The first “dream catchers” were tiny, round handcrafted net charms that were suspended from the top of an Ojibwa infant’s cradle board. Intended to “catch” bad dreams and defend children against illness and evil spirits, the protective charms represented the community’s hope for the next generation. In this book, anthropologist Cath Oberholtzer engages readers in a wide-ranging discussion about the origins of this symbol of Native spirituality, the diverse designs and the meaning it has assumed among Native American peoples throughout North America. But Oberholtzer also explores the explosion of the dream catcher as a worldwide marketing venture, sparked by a growing appetite for spiritual meaning and by its appropriation by the New Age movement. Available in airport gift shops, shopping malls, and the Internet, the dream catcher has gone mainstream. Here, Oberholtzer thoughtfully considers the past, present and future of a cultural icon.
- Author: Cath Oberholtzer
- Hardcover: 144 pages
- Publisher: Firefly Books; First Edition edition (September 6, 2012)
- ISBN-10: 1770850562
- Product Dimensions: 8.5 x 0.8 x 11 inches
Cath Oberholtzer, an anthropologist, taught at Trent University in Peterborough, Ontario, Canada, and published many academic articles about dream catchers, their origin and meaning.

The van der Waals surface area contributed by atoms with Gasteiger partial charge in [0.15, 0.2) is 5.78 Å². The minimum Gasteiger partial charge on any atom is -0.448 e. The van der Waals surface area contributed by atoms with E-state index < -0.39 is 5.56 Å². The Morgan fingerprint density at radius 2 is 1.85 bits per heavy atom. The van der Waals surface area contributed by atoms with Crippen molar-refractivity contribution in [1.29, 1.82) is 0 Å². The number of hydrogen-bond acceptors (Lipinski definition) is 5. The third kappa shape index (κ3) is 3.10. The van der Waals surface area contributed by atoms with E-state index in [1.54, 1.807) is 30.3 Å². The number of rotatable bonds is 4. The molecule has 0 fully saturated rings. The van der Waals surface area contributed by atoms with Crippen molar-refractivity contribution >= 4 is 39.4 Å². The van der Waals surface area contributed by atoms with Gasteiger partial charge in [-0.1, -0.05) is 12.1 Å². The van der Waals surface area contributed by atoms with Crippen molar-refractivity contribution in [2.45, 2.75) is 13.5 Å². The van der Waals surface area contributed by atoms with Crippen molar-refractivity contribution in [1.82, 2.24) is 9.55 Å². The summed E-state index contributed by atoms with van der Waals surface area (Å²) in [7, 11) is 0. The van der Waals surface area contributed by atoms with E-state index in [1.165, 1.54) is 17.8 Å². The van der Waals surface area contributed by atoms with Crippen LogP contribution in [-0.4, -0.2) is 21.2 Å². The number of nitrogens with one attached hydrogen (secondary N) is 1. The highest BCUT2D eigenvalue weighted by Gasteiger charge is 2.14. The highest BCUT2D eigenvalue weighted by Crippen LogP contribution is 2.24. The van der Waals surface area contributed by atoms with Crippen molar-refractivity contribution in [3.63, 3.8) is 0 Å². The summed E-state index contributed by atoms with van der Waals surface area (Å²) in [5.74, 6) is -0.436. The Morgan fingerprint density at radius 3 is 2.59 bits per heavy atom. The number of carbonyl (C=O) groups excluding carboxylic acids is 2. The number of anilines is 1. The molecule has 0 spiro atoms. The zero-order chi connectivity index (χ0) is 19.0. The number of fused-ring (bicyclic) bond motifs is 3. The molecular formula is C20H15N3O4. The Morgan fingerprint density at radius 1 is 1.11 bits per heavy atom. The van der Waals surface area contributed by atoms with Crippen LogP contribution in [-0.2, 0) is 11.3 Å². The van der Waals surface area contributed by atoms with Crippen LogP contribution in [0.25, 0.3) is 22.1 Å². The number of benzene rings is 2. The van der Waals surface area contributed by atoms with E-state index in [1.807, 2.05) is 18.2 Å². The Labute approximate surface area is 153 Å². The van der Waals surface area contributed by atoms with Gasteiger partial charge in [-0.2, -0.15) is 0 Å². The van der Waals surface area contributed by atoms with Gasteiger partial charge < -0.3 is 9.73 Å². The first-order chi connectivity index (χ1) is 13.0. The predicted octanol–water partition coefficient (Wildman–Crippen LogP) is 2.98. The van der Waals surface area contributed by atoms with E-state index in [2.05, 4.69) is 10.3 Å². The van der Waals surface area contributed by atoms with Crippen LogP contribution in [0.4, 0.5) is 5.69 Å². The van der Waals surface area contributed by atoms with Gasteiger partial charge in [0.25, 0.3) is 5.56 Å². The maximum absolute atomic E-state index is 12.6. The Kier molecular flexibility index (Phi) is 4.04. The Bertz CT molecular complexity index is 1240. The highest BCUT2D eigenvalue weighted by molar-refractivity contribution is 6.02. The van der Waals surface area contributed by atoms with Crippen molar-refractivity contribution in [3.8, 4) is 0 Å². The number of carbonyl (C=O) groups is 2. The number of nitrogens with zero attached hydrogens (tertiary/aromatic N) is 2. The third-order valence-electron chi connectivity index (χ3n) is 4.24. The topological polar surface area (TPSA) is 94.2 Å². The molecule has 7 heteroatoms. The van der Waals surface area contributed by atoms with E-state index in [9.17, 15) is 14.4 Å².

In Ojibwe (or Chippewa in the United States) culture a dream catcher is a hand-crafted willow hoop with woven netting that is decorated with sacred and personal items such as feathers and beads. Although the exact genesis of this intriguing artifact is unknown, legend has it that a medicine woman forms a circle from a willow branch and, with sinew, borrows the pattern from a spider, weaves a web, and hangs it over the bed of a sick child who recovers by morning. In some versions dream catchers catch good dreams and let bad ones through, while others catch bad dreams and let good dreams through. This legend accompanies dream catchers offered for sale across North America and beyond.
These themes, among others, are carried throughout this book which explores the appropriation of dream catchers by Native Americans of different nations, as well as the New Age movement. Dream Catchers also discusses the blending of two religious philosophies whereby Native and Christian icons are mixed. More than 40 color photographs feature contemporary dream catchers and artifacts with informative captions that identify and comment on the different patterns, their significance and history. Dream Catchers features the work of Native artist Nick Huard who creates dream catchers in his studio in Kahnawake outside of Montreal.
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